“Our out of hours emergency social work service will deal with any requests for homelessness assistance from any household, including people experiencing domestic abuse. Our out of hours emergency social work service also operates out with normal office hours.”

In November homeless death figures for Scotland were published by the National Records of Scotland where it estimated that 250 people died while experiencing homelessness last year.

Glasgow had one of the highest levels of estimated homeless deaths in the country with more than 118 victims in 2018 up from just over 80 in 2017.

In West Dunbartonshire there were just over 67 estimated homeless deaths in 2021 compared to 80 in 2017 and 196 in 2020.

Following the release of the figures SAY Woman shared concerns that “visible homlessness” cases, which include rough sleeping, staying in homeless hostels and declaring yourself homeless to the local authority, are more likely to make up these statistics.

The charity argues that many homeless people don’t fall into this category meaning there is hidden homelessness not showing up on official figures with women more likely to conceal their homelessness meaning they are overlooked in statistics.

Their spokesperson added: “Covid-19 also highlighted a ‘shadow pandemic’ of violence against women and research has shown that all types of violence against women and girls, particularly domestic abuse, intensified.

“Violence is endemic in women’s homelessness and is understood to be both a cause of homelessness as well as a risk that comes as a result of homelessness, which may perpetuate a woman’s homelessness.

“Globally we currently understand that 1 in 3 women will experience gender-based violence and 1 in 8 women will experience sexual violence in her lifetime. This is inextricably linked to women’s homelessness.”

Dr Scott added: “It has always been true that leaving is dangerous and the cost of leaving an abuser can mean life. When women decide to leave they are making a very complicated decision.

“This is an emergency and needs to be addressed immediately.”

In June 2018, West Dunbartonshire Council established its zero tolerance policy for domestic violence which introduced a range of support for victims including immediate access to practical help and legal assistance following any instance of violence in a council home.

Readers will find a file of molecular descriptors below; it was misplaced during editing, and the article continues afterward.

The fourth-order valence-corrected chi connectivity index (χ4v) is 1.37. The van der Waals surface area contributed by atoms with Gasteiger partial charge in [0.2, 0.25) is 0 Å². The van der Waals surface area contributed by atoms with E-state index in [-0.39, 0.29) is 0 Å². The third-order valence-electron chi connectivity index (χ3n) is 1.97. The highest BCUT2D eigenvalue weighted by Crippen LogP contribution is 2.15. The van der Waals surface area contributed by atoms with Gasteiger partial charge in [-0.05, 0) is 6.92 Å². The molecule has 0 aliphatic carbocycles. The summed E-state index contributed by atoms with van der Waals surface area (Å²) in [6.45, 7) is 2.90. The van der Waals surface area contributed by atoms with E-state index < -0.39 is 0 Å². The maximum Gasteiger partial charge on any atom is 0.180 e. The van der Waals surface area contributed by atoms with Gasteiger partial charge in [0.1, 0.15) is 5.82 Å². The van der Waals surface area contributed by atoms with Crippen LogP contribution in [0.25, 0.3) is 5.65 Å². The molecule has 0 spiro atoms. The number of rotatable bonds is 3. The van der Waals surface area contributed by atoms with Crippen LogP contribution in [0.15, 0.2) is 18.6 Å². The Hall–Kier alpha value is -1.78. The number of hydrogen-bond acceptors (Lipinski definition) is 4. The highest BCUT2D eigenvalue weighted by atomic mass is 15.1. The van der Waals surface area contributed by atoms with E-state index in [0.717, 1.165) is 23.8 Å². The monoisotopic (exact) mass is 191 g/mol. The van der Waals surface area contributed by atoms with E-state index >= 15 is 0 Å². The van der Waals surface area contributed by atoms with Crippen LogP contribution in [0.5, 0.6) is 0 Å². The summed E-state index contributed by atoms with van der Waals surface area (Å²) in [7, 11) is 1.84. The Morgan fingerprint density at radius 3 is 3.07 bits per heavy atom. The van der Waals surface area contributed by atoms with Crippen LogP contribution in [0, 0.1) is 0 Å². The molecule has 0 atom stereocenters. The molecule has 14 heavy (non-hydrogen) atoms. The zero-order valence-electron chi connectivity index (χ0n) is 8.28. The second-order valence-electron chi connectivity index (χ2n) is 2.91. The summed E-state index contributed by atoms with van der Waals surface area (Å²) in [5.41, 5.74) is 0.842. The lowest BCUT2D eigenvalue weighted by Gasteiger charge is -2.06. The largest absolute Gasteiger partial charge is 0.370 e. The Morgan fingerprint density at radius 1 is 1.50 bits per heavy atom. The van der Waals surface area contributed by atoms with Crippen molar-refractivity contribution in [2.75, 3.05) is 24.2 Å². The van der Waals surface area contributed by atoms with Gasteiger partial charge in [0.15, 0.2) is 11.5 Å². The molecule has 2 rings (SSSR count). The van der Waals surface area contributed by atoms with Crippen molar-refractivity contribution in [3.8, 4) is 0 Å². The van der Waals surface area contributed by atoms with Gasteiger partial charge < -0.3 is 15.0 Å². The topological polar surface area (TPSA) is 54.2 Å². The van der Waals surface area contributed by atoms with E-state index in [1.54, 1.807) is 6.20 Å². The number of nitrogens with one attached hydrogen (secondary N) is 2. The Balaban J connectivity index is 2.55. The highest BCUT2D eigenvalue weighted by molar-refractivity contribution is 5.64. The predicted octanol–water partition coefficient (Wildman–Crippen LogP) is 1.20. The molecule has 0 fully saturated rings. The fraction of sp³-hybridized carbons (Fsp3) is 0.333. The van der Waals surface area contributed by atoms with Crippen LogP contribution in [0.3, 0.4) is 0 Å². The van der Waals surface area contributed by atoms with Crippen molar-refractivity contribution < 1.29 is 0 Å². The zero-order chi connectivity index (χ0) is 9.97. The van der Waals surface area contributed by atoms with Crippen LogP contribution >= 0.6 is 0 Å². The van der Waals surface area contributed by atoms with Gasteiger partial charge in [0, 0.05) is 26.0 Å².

Using anti-social behaviour powers and housing legislation, the council initiative also supports victims to remain in their home, while the perpetrator is removed and stopped from returning.

A West Dunbartonshire Council spokesman, said: “We remain committed to tackling perpetrators of domestic abuse and our teams work closely with partner agencies including Women’s Aid and Police Scotland to support to those affected by abuse.

“Since becoming the first local authority in Scotland to adopt the No Home For Domestic Abuse policy in 2018, the initiative has played a key role in avoiding instances where women and children could be forced into homelessness by fleeing an abusive situation. By removing the perpetrator and using legal powers to stop them from returning we can ensure that those who experience abuse can continue to live in their homes safely.

“We would encourage anyone who needs support to contact us or one of the many local agencies where professional help is readily available.”

More information can be found here.

In Glasgow, the Overnight Welcome Centre is open until March 31 and staff are there to assist anyone who needs help finding a place to stay.

More information can be found on the council’s website.

Scottish Women’s Aid also has a helpline for anyone experiencing domestic abuse. It is available 24/7 for anyone, of any gender or sexuality, who wants support around domestic abuse.

Those in need can call on 0800 027 1234 or email and web chat here.